This week, Worn Through would like to highlight a selection of recently published articles focusing on the topic of fashion and adolescence. In addition to promoting an adolescent body type, the fashion industry is increasingly making teens, especially teen girls, the target of advertising and marketing campaigns. The process of developing a personal style is a common aspect of adolescence in the Western world, as is the struggle with body image comparisons. How do adolescents negotiate the presence of fashion in their daily lives? These three articles examine different aspects of those questions. We hope you enjoy!
1. Dmitrow-Devold, K. (2013). “Superficial! Body obsessed! Commercial!” Norwegian press representations of girl bloggers. Girlhood Studies, 6(2), 65-82.
Teenage female personal bloggers in Norway occupy the top positions in national blog rankings. This takes girl-bloggers to a place where they have rarely, if ever, been before: a place with massive audiences and media attention that can bring about celebrity status or financial benefits. Operating within a genre of personal blogging that combines accounts of everyday life and topics related to fashion and beauty, they are commonly referred to as pink bloggers. This gendered term is widely used in the media and this article argues that it contributes to a reinforcement of a negative image of teenage female personal bloggers, who are dismissed as trivial, commercial and irresponsible. This article analyzes prevailing discursive representations of the so-called pink bloggers in the mainstream press coverage: popular but insignificant, trendsetting but irresponsible, savvy but vulnerable. The implications of these representations are discussed as well. — Full Article Abstract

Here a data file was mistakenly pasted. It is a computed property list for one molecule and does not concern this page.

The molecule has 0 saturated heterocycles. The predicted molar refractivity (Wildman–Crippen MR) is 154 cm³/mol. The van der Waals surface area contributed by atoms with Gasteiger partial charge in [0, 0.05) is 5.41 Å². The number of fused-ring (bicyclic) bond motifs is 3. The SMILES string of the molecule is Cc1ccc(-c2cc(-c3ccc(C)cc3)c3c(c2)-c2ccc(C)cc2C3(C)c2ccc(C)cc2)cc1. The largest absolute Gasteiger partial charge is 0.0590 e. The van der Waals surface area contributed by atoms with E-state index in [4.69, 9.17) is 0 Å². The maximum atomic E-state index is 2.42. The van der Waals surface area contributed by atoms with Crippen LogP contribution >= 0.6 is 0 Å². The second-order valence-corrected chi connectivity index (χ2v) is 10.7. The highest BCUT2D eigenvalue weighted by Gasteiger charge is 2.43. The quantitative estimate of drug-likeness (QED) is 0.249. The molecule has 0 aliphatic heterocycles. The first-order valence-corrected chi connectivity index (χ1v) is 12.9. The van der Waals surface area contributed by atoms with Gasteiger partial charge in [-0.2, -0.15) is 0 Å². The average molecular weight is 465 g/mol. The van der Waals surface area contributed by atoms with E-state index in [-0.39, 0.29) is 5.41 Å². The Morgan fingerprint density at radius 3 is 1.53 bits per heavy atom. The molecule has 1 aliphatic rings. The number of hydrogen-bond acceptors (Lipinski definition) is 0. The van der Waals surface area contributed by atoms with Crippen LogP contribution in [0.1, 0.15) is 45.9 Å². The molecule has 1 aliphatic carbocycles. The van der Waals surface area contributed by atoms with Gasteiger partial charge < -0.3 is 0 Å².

2. Harrison, K., & Hefner, V. (2014). Virtually perfect: Image retouching and adolescent body image. Media Psychology, 17(2), 134-153.
Most studies of ideal-body media effects on body image focus on the extreme thinness of the models, not their idealness. In modern media, this idealness is often created or maximized via digital image editing. This experiment tested the effects of image editing outside the research-typical context of exclusive thinness. Original unretouched photographs were manipulated by a professional retoucher to produce unretouched and retouched image conditions. In a third condition (retouched-aware), the retouched images were explicitly labeled as retouched. Adolescents ( N = 393, average age 15.43) were randomly assigned to one of these conditions or a no-exposure control, and they completed a questionnaire following exposure. Objectified body consciousness increased and physical self-esteem decreased among male and female adolescents in the retouched-aware condition only. This boomerang effect of retouching awareness is explored in the discussion. — Full Article Abstract
3. Johnson, K. K. P., Kang, M., & Kim, J.-E. (2014). Reflections on appearance socialization during childhood and adolescence. Clothing and Textiles Research Journal, 32(2), 79-92.
Appearance management includes “all activities and thought processes leading to the purchase and wear of clothing items as well as processes of body modification” (e.g., piercings, tattooing) (Kaiser, 1997, p. 5). The authors focused on investigating the processes of appearance socialization by uncovering the types of appearance management rules learned from or attributed to significant others as well as rules learned from other members of the socio-cultural environment experienced during childhood and adolescence. Within appearance management the focus was on rules related to body supplements Data was collected from young adults (n = 43). Participants were asked to recall a specific time period during their childhood and adolescent years and to write about their experiences concerning what appearance “rules” they learned, how they learned them, and from whom. They were also asked to share any conflicts they experienced and how these conflicts were resolved. Many of the recollected rules centered on aesthetic concerns and contextual aspects of appearance management. Mothers were key socializing agents and at the center of conflicts over appearance. The most common resolution styles were compliance and problem solving. — Paraphrased Article Abstract
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